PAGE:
Shorpy.com has this great photograph taken in 1913 of Luna Park, an amusement park at Coney Island, Brooklyn, New York City, from 1903 to 1944. One thing that struck me about it is how everyone in the picture is dressed in their very finest. The world those people knew is long gone (not to mention the people, as well).
Shorpy has a couple of other Coney Island photos, including one of The Teaser and Surf Avenue around the same time period.
From the Wikipedia entry:
Coney Island is a peninsula, formerly an island, in southernmost Brooklyn, New York City, USA, with a beach on the Atlantic Ocean. The eponymous neighborhood is a community of 60,000 people in the western part of the peninsula, with Seagate to its west; Brighton Beach and Manhattan Beach to its east; and Gravesend to the north.
The area was a major resort and site of amusement parks that reached its peak in the early 20th century. It declined in popularity after World War II and endured years of neglect. In recent years, the area has been revitalized by the opening of KeySpan Park, home to the successful Brooklyn Cyclones minor league baseball team.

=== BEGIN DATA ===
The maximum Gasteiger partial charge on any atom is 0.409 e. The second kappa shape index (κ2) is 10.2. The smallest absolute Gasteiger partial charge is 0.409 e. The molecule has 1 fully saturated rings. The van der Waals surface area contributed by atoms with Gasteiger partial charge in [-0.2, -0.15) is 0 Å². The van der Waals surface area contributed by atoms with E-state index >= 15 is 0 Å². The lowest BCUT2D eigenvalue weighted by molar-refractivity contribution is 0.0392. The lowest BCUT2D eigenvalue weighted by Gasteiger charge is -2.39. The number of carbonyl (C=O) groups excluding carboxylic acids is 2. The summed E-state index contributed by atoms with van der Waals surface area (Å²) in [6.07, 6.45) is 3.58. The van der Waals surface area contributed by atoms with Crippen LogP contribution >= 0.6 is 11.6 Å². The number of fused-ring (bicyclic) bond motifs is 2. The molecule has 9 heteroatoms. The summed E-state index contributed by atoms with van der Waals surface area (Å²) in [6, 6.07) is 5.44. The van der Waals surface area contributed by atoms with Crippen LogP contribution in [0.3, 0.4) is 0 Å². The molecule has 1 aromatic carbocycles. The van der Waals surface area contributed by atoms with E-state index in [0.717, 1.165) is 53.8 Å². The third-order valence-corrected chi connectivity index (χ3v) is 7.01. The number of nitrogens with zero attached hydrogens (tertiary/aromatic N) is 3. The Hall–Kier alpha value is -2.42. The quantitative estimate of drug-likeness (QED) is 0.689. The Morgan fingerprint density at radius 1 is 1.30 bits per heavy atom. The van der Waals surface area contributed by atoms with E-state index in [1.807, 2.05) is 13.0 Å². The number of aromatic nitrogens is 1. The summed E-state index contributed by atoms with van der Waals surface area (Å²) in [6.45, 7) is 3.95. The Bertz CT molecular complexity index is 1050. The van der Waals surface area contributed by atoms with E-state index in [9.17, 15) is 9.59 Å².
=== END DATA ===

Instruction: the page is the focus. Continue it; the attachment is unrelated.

Coney Island became a resort after the Civil War as excursion railroads and the Coney Island & Brooklyn Railroad streetcar line reached the area in the 1860s. With the rail lines, steamship lines and access to the beach came major hotels and public and private beaches, followed by horse racing, amusement parks, and less reputable entertainments such as Three-card Monte, other gambling entrepreneurs, and prostitution.
When the Brooklyn Rapid Transit Company electrified the steam railroads and connected Brooklyn to Manhattan via the Brooklyn Bridge at the beginning of the 20th century, Coney Island turned rapidly from a resort to an accessible location for day-trippers seeking to escape the summer heat in New York City's tenements.